Remote-controlled humans could be a step closer after scientists demonstrated a system they claim allows a person to use their brain to control another’s movements.
Researchers at the University of Washington (UW) in the US say they have built the first non-invasive human brain-to-brain interface that can send brain signals for movement over the internet into the body of another person.
They said the technology could pave the way for systems that enable paralysed people to communicate their wishes or that allow a pilot on the ground to help a flight attendant or passenger to land an airplane if the main pilot is incapacitated.
But the researchers, who jokingly compared the technology to a ‘Vulcan mind meld’ from Star Trek, highlighted that the system could only be used by willing participants who were plugged into the equipment.
‘The internet was a way to connect computers, and now it can be a way to connect brains,’ said UW research assistant professor in psychology Andrea Stocco, who took part in the demonstration. ‘We want to take the knowledge of a brain and transmit it directly from brain to brain.’
Chantel Prat, UW assistant professor in psychology said, ‘I think some people will be unnerved by this because they will overestimate the technology … There’s no possible way the technology that we have could be used on a person unknowingly or without their willing participation.’
The system combines two established technologies: an electroencephalography (EEG) device that measures brain activity using a cap covered in electrodes, and a magnetic coil placed over the part of the recipient’s brain that controls hand movements to carry out transcranial magnetic stimulation and activate the relevant neurons.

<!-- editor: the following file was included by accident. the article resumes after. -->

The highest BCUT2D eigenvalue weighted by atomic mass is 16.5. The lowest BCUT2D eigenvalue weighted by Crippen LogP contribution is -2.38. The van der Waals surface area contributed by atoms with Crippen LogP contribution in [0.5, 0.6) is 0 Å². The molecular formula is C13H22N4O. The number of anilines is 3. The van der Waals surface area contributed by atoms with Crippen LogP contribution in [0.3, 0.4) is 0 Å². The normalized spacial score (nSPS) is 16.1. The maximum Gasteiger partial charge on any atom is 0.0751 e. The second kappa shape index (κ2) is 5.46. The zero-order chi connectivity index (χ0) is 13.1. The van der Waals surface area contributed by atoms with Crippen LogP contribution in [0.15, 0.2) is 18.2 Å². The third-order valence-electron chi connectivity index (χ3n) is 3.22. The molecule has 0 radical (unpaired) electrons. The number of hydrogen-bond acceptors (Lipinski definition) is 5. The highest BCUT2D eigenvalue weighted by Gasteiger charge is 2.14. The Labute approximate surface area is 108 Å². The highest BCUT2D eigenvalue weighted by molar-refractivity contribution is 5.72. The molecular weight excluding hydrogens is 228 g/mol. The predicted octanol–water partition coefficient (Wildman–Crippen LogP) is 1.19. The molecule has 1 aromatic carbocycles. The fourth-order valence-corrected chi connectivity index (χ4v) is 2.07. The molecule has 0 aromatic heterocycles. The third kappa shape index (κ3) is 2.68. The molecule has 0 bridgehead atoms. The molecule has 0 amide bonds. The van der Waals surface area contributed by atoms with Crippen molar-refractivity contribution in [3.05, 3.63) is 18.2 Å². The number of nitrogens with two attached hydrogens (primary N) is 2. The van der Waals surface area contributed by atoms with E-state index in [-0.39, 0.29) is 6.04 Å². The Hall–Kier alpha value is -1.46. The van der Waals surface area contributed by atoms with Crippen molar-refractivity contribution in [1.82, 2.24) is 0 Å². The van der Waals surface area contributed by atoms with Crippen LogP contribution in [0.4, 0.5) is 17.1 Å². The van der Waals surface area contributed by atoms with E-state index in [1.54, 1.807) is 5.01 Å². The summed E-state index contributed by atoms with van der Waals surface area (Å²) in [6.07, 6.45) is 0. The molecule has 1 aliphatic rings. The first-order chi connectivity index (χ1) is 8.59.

Other US researchers have recently demonstrated brain-to-brain communication between two rats and between a human and a rat. British cybernetics expert Prof Kevin Warwick famously linked his brain to a chip in his wife’s arm over a decade ago.
The UW team, however, said their system was the first to directly link two humans’ nervous systems.
In the experiment, UW professor of computer science and engineering Rajesh Rao wore an EEG cap and watched a computer game that involved firing a cannon at a target.
When he imagined moving his hand to control the game using a keyboard (but without actually moving), the brain signal was transmitted to another room where Stocco was hooked up to the magnetic stimulation device but not watching the game.
The signal caused him to move his finger to hit the keyboard, causing the computer game’s cannon to fire and hit the target. He compared the feeling of his hand moving involuntarily to that of a nervous tic.
Rao said, ‘It was both exciting and eerie to watch an imagined action from my brain get translated into actual action by another brain.
‘This was basically a one-way flow of information from my brain to his. The next step is having a more equitable two-way conversation directly between the two brains.’
Rao and Stocco next plan to conduct an experiment that would transmit more complex information from one brain to the other. If that works, they then will conduct the experiment on a larger pool of subjects.
Their research was funded by the National Science Foundation’s Engineering Research Center for Sensorimotor Neural Engineering at the UW, the US Army Research Office and the National Institutes of Health.